THE BHA HANDICAPPERS
Weblog: View from the team behind the official ratings
Jack Dexter: Bronze Cup winner could go for the Ayr Gold Cup next yearPICTURE: John Grossick (racingpost.com/photos)
Ayr sprints produce some classy efforts
This year's Ayr Western meeting saw for the first time all three big sprints, Gold, Silver and Bronze run on the Saturday, writes Stewart Copeland.
The fact they were run at all was a great credit to all concerned at Ayr, having been hit by a deluge of rain throughout Thursday, which washed out the first day of the meeting.
Thankfully conditions, albeit testing, had improved a good deal by the time I arrived at the track on the Friday morning, and with a promising forecast for the next two days, everyone could focus on the racing rather than the weather.
First up on the Saturday was the Bronze Cup, which was won by the three-year-old gelding Jack Dexter, a popular success with the crowd given he's trained in Scotland by Jim Goldie. Competing off 84, Jack Dexter had already shown his ability to act on soft/heavy going, and coming here off the back of a promising fourth at York, he showed himself a sprinter still very much on the upgrade with an impressive success.
His decisive two-and-a-quarter -ength defeat of Cheveton, no stranger himself to success at the Western meeting, means a revised rating of 93. No doubt connections already have one eye on next year's Gold Cup, and with further improvement surely to come, they'll be hoping he breaks the long wait for a Scottish-trained winner of the race, which stretches back to Roman Warrior in 1975.
The dust, or more accurately mud, had barely settled on that race when next up was the Silver. It produced a thrilling finish, with the Michael Dods trained five-year-old gelding Mass Rally getting up in the last stride to deny the well-backed Highland Colori. It's been a frustrating season for Mass Rally, with numerous placed efforts in big handicaps to his name, and on occasions appearing to snatch defeat from the jaws of victory.
However there was no faulting his attitude on this occasion, keeping on well under a determined ride to lead literally on the line. With Highland Colori already due to race off a 4lb higher mark in the future after finishing second in a handicap at Doncaster's Leger meeting, I've taken the view he's reproduced that form, which means a 5lb rise for Mass Rally. His rating therefore goes up from 94 to a career-high 99.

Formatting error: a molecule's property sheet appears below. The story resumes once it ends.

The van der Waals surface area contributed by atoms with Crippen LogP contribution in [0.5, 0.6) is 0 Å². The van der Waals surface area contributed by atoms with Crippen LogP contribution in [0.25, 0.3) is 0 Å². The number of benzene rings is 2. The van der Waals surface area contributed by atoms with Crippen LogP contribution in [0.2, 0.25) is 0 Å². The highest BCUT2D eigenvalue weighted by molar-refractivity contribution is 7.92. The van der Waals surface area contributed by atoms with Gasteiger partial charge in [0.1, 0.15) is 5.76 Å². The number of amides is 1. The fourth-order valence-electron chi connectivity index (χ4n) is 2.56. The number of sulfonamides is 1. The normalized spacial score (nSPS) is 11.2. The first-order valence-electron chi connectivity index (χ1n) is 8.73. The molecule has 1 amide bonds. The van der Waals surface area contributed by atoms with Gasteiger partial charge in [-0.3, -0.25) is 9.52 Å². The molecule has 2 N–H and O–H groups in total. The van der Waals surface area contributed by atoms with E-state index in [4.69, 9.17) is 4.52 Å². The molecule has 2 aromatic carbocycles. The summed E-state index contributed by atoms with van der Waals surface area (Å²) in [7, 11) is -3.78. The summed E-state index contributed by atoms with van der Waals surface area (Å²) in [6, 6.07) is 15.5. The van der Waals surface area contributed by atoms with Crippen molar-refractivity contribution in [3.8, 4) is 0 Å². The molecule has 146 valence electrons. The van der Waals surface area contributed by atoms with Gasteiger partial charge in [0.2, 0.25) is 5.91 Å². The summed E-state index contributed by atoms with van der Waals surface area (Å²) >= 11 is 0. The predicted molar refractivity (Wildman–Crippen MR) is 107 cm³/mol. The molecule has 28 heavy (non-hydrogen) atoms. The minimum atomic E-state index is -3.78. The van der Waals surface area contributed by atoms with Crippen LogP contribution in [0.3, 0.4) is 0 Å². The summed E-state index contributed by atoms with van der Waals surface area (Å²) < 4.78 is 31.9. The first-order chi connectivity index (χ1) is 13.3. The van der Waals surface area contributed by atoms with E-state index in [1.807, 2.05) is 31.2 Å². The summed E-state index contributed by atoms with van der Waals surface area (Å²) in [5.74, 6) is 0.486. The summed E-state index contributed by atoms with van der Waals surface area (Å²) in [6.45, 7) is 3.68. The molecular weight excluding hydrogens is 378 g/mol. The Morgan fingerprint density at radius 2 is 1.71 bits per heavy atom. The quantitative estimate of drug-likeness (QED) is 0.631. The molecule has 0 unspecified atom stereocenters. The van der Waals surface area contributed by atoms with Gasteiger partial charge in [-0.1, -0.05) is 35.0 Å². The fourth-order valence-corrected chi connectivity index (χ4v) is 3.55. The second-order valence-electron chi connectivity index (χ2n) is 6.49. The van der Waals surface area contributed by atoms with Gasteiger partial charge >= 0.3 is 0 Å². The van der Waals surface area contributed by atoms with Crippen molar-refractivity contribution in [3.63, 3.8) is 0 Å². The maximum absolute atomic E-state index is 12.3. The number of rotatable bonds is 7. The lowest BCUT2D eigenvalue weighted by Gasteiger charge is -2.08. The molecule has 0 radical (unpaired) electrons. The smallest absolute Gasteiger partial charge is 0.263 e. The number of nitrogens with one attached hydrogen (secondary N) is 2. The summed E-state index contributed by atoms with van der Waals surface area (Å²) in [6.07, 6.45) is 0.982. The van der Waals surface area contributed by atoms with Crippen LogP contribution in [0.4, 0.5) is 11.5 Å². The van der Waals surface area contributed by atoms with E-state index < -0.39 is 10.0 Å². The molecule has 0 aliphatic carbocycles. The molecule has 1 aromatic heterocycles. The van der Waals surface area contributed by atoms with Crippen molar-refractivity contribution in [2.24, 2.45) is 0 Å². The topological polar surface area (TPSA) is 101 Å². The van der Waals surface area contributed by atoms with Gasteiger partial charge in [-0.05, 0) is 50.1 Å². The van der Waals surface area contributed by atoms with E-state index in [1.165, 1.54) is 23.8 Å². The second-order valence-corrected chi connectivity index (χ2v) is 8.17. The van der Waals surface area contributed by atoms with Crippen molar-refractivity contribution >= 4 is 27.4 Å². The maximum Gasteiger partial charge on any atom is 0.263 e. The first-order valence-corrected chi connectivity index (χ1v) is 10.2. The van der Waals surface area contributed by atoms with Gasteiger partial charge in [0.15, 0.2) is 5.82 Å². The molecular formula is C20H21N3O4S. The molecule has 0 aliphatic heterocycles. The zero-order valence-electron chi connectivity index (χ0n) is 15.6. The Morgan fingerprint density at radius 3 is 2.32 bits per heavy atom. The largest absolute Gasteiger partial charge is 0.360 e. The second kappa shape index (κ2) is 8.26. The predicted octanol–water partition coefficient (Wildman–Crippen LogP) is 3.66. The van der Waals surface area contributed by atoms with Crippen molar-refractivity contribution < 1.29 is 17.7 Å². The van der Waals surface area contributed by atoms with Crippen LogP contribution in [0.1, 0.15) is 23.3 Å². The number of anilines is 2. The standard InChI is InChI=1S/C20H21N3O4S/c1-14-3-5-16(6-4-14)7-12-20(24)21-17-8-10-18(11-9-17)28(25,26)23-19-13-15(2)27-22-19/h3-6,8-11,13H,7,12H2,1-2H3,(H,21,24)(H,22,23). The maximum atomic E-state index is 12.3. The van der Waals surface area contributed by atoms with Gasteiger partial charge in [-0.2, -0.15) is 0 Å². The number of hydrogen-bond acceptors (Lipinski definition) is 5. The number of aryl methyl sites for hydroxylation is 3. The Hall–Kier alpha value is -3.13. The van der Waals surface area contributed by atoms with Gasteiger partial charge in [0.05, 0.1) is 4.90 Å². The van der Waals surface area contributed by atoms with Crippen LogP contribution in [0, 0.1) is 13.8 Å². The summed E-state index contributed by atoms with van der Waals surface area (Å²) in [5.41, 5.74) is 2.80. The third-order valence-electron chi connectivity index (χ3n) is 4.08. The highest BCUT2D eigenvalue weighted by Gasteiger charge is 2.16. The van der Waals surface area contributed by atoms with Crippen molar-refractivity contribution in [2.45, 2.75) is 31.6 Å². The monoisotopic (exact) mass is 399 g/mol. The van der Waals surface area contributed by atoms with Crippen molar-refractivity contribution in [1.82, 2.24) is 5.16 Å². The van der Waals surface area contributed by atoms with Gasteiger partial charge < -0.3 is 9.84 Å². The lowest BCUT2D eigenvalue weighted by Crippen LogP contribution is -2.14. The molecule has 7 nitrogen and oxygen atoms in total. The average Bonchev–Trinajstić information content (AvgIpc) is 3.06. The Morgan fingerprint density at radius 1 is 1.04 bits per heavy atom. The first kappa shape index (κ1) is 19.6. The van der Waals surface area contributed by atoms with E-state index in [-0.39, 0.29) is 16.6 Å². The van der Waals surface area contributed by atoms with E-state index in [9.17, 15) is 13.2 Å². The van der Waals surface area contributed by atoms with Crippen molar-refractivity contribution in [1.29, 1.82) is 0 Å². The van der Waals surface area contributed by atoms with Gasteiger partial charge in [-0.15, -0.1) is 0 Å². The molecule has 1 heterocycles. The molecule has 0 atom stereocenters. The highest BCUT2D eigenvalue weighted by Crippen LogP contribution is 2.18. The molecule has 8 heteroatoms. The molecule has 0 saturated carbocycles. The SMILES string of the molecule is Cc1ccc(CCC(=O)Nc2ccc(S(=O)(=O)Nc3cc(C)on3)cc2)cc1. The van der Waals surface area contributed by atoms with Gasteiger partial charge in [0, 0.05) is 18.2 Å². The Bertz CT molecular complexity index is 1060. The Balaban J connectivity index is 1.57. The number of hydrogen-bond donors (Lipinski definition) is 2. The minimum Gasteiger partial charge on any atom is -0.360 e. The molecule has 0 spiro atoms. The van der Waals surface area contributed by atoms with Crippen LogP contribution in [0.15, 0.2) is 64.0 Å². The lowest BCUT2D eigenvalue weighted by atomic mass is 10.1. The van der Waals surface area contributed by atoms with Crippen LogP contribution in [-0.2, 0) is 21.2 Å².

With a two-year-old group race next on the card, there was just enough time for punters to analyse and dissect those results, and what clues they may give, before the main event of the day was upon us.
The weights for the William Hill Ayr Gold Cup were headed by the sole Irish challenger Maarek, recent winner of the Group 3 Renaissance Stakes at the Curragh, and competing here off a mark of 114. Indeed the lowest rated horse ran off 96, which emphasises the quality of horse which is required to get a run these days in Europe's richest sprint handicap.
Even though the aforementioned Maarek ran an excellent race to finish third, the honours on the day went to the six-year-old gelding Captain Ramius trained by Kevin Ryan, who was landing his third Ayr Gold Cup in six years.
Always on the pace, Captain Ramius made his bid for glory well over a furlong out and never looked in danger of being caught thereafter, coming home two and a half lengths clear of Regal Parade, himself a former winner of the race.
Captain Ramius had shaped with plenty of promise in both the Bunbury Cup and Great St Wilfrid this season, and with track, trip and going looking an ideal combination, it's no surprise in these quarters (and Pricewise!) that he posted a career-best on Saturday. That equates to a new mark of 109, having won off 100, with the runner up Regal Parade, also competing off 100, returning a figure of 103, on a par with the form he was showing earlier in the campaign. That means Maarek has run to a figure of 114, which is a reproduction of his Renaissance form and the highest performance rating achieved in a sprint handicap this year in Britain. Along with the winner, he comes out of the race with a tremendous amount of credit.
It's pretty common knowledge how the weighing out and weighing in system works and it took me rather by surprise that there was not only one issue at ‘scales' in my races this week, but two, writes Graeme Smith.